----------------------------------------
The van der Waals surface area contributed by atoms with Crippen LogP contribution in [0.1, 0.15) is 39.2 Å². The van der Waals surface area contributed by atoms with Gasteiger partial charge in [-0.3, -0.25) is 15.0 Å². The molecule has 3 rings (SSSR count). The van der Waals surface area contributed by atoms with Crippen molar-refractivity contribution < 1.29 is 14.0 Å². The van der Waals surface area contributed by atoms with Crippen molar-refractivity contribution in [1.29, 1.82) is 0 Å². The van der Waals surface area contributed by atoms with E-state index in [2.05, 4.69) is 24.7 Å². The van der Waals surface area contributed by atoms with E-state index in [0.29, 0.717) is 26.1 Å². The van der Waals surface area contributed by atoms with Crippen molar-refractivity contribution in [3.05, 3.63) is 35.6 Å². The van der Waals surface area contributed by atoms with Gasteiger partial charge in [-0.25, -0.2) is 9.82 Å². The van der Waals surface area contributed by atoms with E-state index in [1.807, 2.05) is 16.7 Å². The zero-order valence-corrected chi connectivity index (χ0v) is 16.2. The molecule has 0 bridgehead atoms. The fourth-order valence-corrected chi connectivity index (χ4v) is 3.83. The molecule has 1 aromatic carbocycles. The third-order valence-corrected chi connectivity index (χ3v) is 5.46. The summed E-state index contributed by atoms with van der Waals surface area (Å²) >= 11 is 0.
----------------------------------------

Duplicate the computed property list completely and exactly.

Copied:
The van der Waals surface area contributed by atoms with Crippen LogP contribution in [0.1, 0.15) is 39.2 Å². The van der Waals surface area contributed by atoms with Gasteiger partial charge in [-0.3, -0.25) is 15.0 Å². The molecule has 3 rings (SSSR count). The van der Waals surface area contributed by atoms with Crippen molar-refractivity contribution < 1.29 is 14.0 Å². The van der Waals surface area contributed by atoms with Crippen molar-refractivity contribution in [1.29, 1.82) is 0 Å². The van der Waals surface area contributed by atoms with E-state index in [2.05, 4.69) is 24.7 Å². The van der Waals surface area contributed by atoms with E-state index in [0.29, 0.717) is 26.1 Å². The van der Waals surface area contributed by atoms with Crippen molar-refractivity contribution in [3.05, 3.63) is 35.6 Å². The van der Waals surface area contributed by atoms with Gasteiger partial charge in [-0.25, -0.2) is 9.82 Å². The van der Waals surface area contributed by atoms with E-state index in [1.807, 2.05) is 16.7 Å². The zero-order valence-corrected chi connectivity index (χ0v) is 16.2. The molecule has 0 bridgehead atoms. The fourth-order valence-corrected chi connectivity index (χ4v) is 3.83. The molecule has 1 aromatic carbocycles. The third-order valence-corrected chi connectivity index (χ3v) is 5.46. The summed E-state index contributed by atoms with van der Waals surface area (Å²) >= 11 is 0.